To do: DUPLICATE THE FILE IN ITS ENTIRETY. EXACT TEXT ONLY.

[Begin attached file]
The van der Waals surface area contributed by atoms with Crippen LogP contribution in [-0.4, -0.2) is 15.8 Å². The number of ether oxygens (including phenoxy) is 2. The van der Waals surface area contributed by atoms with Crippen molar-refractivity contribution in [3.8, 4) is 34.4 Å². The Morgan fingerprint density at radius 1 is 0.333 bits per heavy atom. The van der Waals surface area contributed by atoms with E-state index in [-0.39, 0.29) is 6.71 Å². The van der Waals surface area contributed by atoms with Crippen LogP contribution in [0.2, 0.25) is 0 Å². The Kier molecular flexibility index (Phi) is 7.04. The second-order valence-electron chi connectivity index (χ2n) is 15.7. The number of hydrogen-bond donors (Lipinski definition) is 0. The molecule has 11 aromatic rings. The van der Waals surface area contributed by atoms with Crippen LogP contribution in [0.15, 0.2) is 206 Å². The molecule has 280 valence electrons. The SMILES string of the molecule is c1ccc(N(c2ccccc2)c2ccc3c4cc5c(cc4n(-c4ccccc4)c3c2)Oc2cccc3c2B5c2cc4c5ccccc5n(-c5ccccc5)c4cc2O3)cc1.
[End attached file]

The van der Waals surface area contributed by atoms with Crippen LogP contribution in [-0.4, -0.2) is 15.8 Å². The number of ether oxygens (including phenoxy) is 2. The van der Waals surface area contributed by atoms with Crippen molar-refractivity contribution in [3.8, 4) is 34.4 Å². The Morgan fingerprint density at radius 1 is 0.333 bits per heavy atom. The van der Waals surface area contributed by atoms with E-state index in [-0.39, 0.29) is 6.71 Å². The van der Waals surface area contributed by atoms with Crippen LogP contribution in [0.2, 0.25) is 0 Å². The Kier molecular flexibility index (Phi) is 7.04. The second-order valence-electron chi connectivity index (χ2n) is 15.7. The number of hydrogen-bond donors (Lipinski definition) is 0. The molecule has 11 aromatic rings. The van der Waals surface area contributed by atoms with Crippen LogP contribution in [0.15, 0.2) is 206 Å². The molecule has 280 valence electrons. The SMILES string of the molecule is c1ccc(N(c2ccccc2)c2ccc3c4cc5c(cc4n(-c4ccccc4)c3c2)Oc2cccc3c2B5c2cc4c5ccccc5n(-c5ccccc5)c4cc2O3)cc1.